However, even if that was the case, they couldn't find a way to go back to the way things were. After all, he'd been in the restaurant nearly twenty minutes and she hadn't looked at him once. To her, was he just a customer? Or was she ignoring him for a reason? And if so, what was that reason? But, if she was the woman he had lost, then he surely truly had lost her.
Hershel had often thought about how their future would have turned out together. In fact, he'd planned an entire parallel life, in which she was there. Not long after his Professorship was given, they would have married. Then not long after the wedding, they'd have had children. In total three.
Their first would be a boy. His name, would be Andrew (after his mentor, of course) Layton. He would grow up happily and full of energy. He'd be good at sports and enjoy running and football (which Hershel found incredibly strange since neither him, or his Mother particularly enjoyed sports). Andrew would have Hershel's brown hair and his Mother's blue eyes. Also, he would like to joke and prank and there would be the odd occasion that he would be in trouble at school for messing around too much, but that didn't matter. He was their son.
When Andrew would be five, they would have another child. A girl this time. Amelia, her name would be- her Mother liked the name. She would be a good girl, with light brown hair and a shy smile. Her face would be dotted with freckles and when she grinned, two dimples would appear on either side of her face. She would look a lot like her Mother and even inherit her sparkling eyes and charming smile, whilst from her father, she would receive her father's love for archaeology and history. She would try hard at school and aspire to be an archaeologist like her Father.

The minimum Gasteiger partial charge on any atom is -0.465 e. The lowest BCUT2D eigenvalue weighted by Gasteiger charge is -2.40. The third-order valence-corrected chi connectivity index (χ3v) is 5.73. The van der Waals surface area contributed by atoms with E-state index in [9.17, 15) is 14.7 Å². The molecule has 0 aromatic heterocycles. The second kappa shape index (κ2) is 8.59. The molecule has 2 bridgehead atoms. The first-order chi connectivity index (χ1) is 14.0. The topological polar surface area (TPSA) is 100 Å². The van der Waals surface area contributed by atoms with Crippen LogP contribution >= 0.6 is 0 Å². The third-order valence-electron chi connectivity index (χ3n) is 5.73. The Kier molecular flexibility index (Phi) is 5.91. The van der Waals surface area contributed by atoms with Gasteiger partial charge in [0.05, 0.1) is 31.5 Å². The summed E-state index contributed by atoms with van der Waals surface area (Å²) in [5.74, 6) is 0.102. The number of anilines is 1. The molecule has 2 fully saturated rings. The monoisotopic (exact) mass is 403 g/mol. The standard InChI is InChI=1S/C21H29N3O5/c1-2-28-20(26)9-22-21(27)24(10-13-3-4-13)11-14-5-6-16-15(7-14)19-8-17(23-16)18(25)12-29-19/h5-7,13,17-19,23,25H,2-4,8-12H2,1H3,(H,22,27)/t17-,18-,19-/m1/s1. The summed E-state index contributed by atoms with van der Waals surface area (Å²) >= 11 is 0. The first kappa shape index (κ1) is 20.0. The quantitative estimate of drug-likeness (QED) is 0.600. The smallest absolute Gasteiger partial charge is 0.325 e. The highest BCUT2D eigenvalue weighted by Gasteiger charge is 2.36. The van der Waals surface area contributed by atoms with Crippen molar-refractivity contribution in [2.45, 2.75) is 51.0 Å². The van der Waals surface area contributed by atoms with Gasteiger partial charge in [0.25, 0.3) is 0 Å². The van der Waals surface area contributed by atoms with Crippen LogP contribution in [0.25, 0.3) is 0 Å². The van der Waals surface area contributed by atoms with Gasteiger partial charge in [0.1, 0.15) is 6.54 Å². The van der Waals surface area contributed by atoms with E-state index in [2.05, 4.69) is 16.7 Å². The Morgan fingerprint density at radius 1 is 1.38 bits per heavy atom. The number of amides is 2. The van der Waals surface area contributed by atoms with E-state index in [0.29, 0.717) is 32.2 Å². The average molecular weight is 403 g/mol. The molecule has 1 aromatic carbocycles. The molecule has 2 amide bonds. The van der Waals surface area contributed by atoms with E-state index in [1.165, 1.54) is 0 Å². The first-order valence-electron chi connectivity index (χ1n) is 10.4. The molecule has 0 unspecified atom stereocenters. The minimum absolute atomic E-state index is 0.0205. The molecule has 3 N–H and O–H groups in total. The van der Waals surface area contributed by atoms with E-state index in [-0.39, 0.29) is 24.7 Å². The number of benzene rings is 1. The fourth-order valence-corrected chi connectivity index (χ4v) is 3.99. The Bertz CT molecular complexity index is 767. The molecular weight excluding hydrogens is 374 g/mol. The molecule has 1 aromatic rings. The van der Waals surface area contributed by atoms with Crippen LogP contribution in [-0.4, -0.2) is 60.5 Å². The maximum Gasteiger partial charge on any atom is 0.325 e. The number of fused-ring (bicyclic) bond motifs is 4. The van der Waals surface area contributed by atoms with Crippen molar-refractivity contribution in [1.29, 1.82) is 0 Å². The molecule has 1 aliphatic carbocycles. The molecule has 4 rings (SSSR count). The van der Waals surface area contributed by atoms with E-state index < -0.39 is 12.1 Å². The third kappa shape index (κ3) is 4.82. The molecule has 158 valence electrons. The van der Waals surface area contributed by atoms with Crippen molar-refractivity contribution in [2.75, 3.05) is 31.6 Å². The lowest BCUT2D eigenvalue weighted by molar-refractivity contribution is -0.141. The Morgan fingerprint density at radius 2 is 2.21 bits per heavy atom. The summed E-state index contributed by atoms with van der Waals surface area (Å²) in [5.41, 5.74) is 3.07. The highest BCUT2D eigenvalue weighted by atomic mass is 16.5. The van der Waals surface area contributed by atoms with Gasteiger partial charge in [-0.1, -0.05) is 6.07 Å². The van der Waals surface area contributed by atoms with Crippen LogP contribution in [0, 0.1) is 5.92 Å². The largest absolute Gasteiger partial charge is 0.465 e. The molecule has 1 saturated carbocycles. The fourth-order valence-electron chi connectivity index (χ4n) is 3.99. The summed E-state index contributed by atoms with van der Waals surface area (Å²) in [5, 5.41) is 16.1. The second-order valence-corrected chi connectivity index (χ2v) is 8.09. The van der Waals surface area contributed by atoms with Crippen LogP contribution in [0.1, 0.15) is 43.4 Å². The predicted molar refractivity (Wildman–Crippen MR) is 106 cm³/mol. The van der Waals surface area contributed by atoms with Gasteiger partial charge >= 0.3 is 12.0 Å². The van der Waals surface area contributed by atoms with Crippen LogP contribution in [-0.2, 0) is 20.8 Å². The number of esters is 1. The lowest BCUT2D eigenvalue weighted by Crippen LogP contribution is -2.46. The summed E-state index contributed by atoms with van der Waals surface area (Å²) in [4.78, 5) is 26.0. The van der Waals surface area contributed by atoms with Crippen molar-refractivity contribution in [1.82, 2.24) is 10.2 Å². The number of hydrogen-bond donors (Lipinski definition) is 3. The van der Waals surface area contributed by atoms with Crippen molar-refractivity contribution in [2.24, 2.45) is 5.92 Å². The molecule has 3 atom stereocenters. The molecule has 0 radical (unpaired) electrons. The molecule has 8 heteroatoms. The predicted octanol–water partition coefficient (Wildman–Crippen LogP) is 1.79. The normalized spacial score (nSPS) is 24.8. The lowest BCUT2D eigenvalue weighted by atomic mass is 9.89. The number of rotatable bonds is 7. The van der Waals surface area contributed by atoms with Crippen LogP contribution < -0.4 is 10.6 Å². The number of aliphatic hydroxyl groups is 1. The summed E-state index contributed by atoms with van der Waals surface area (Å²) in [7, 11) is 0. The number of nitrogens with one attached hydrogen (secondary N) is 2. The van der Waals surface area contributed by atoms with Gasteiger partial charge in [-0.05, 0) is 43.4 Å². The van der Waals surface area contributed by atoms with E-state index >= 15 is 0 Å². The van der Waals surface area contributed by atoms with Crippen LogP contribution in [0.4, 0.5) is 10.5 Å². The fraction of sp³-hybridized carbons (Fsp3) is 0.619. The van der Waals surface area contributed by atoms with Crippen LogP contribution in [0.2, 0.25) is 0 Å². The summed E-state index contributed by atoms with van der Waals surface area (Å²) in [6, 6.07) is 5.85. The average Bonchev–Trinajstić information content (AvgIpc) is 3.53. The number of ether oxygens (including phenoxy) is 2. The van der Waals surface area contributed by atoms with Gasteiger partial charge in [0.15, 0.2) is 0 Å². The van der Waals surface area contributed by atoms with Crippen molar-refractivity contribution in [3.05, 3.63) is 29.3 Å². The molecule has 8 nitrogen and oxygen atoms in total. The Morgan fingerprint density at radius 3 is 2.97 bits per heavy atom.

Their last child would also be a girl and Lucy would be her name. She would be slightly smaller than her brother and sister but be bustling with confidence and enthusiasm. Even at a young age, she would acquire a love for music and dancing. They would take her to see productions at the local theatre and she would forever be spinning around the house singing show tunes and dancing along to the radio.
And, then, they'd all grow up. Andrew to be a sports psychologist, Amelia to be a historian and Lucy to be a performer. They would leave home and have families of their own, but of course, they'd always visit. And, then, Hershel would grow old with the woman he was meant to with.
That was how Hershel wanted it to be, but he knew it couldn't be. He thought he had realised it, but he never really did until that moment. With her so close, yet so far.
AN: I'm not a hundred percent sure if the food prompt made its way in there enough, so sorry if it hasn't.
Also, Claire's a waitress. You don't know where that came from? Yeah, I don't know either. :P
I've lost all my PL games, too (sucks, right) and I can't remember what the noodle restaurant in Chinatown is called, but I think it's Pepper's Noodle Palace. If it isn't and anyone knows what it actually is, it would be great if you could let me know! Ta!
Finally, reviews are appreciated.